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Sari - Introduction


Nothing identifies a woman as being Indian so strongly as the sari – the quintessential Indian female garment. The 6 yard, unstitched, fluid garment over and around the body, adjusted with little tucks and pulls is one of the most graceful pictures ever. “The sari undoubtedly is the most sensuous garment ever.”  “And the best thing about it is that it conceals as much as it reveals.”  The sari is one of the most feminine outfits ever. And that’s the secret behind its survival through various fashion eras like bell-bottoms, drainpipe and now low-rise jeans.”

The origin of this fabulous garment is a bit obscure due to lack of proper historical records in India but one thing’s for sure – the sari boasts the oldest existence in the sartorial world. It is more than 5000 years old and is mentioned in the Vedas. Sari (original – Chira in Sanskrit for cloth) is of varied length. From 5 yards to 9.5 yards tied loosely, folded and pleated, it can be turned into a working dress or party wear with manual skill. For the day-to-day dressing of middle class women, a 5-6 yard is comfortable today.

The material and the print on the sari can vary according to your choice and the occasion. The common materials for a sari are silks, cottons, chiffons, organzas and georgettes, and the common types of saris are Kanjeevaram (a traditional South Indian sari), Paithani (a typical peacock and parrot motif sari from Maharashtra), Banarasi, Bhagalpuri, Orissa Ikkat, Maheshwari, Chanderi, Gujrati Patola, and Jaipuri Leheriya. “I feel that a chiffon, a georgette and a nice Kanjeevaram is a must-have for every woman.” The chiffon is appropriate for a kitty party, lunch or dinner at the club or at the race course, or even for shopping. The georgette can be worn for a cocktail or small party, while the Kanjeevaram can be worn at weddings or extremely formal affairs.” Saris are beautiful, and it is up to the wearer to bring out the best in them.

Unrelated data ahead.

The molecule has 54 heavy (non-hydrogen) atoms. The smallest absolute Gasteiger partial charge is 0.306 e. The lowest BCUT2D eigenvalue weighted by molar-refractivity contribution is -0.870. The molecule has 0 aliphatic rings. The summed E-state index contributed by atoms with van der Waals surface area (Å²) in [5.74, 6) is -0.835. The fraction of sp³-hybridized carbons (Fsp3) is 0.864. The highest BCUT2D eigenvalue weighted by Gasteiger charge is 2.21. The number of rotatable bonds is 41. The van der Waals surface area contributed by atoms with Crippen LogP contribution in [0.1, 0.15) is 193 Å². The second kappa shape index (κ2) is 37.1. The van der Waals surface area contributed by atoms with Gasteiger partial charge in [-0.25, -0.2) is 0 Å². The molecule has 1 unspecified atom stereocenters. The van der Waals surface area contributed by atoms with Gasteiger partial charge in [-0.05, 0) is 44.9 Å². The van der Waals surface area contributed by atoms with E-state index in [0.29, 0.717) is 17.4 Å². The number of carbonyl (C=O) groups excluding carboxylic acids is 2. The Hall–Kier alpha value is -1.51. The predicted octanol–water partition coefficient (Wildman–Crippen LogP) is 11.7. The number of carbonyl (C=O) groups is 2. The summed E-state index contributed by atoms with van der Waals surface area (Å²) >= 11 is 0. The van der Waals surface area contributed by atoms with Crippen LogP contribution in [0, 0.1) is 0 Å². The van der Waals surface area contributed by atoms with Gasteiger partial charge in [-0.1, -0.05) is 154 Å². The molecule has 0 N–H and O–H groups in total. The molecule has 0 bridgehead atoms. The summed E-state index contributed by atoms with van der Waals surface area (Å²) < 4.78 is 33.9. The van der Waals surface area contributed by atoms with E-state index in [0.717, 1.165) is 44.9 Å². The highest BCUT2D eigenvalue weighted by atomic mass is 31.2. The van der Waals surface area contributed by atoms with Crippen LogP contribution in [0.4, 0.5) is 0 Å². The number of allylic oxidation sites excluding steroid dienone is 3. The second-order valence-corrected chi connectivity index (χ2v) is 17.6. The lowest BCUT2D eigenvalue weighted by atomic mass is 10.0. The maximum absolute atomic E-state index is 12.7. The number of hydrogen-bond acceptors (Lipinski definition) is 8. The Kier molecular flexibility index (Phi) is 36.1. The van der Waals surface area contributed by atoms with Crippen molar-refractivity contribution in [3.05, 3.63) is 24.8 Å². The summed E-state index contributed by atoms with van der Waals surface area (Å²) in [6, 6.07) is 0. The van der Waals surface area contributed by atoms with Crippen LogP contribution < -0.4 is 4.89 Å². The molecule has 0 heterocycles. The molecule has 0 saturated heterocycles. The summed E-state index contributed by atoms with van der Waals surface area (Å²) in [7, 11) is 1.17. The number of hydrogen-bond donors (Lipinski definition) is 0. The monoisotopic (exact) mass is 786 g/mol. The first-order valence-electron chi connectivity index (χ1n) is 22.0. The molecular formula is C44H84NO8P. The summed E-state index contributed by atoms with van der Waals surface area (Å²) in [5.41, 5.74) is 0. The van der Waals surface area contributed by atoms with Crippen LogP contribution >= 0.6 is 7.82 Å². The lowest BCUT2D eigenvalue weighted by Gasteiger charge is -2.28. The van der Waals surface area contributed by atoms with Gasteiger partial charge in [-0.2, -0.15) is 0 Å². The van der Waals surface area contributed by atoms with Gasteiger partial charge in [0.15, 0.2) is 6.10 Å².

“What one needs in their collection is not a particular sari but superb blouses to go with it, because the blouse can make or break the look of a sari.” Her suggestions are beautifully embroidered blouses.

The sari is associated with the ancient North Indian terracotta worn by a woman, to the creations crafted by the 21st century designers. Today sarees continue to be worn for both fashion & form. The fashion-conscious understands the versatility of the drape while the urban and rural dweller its utility.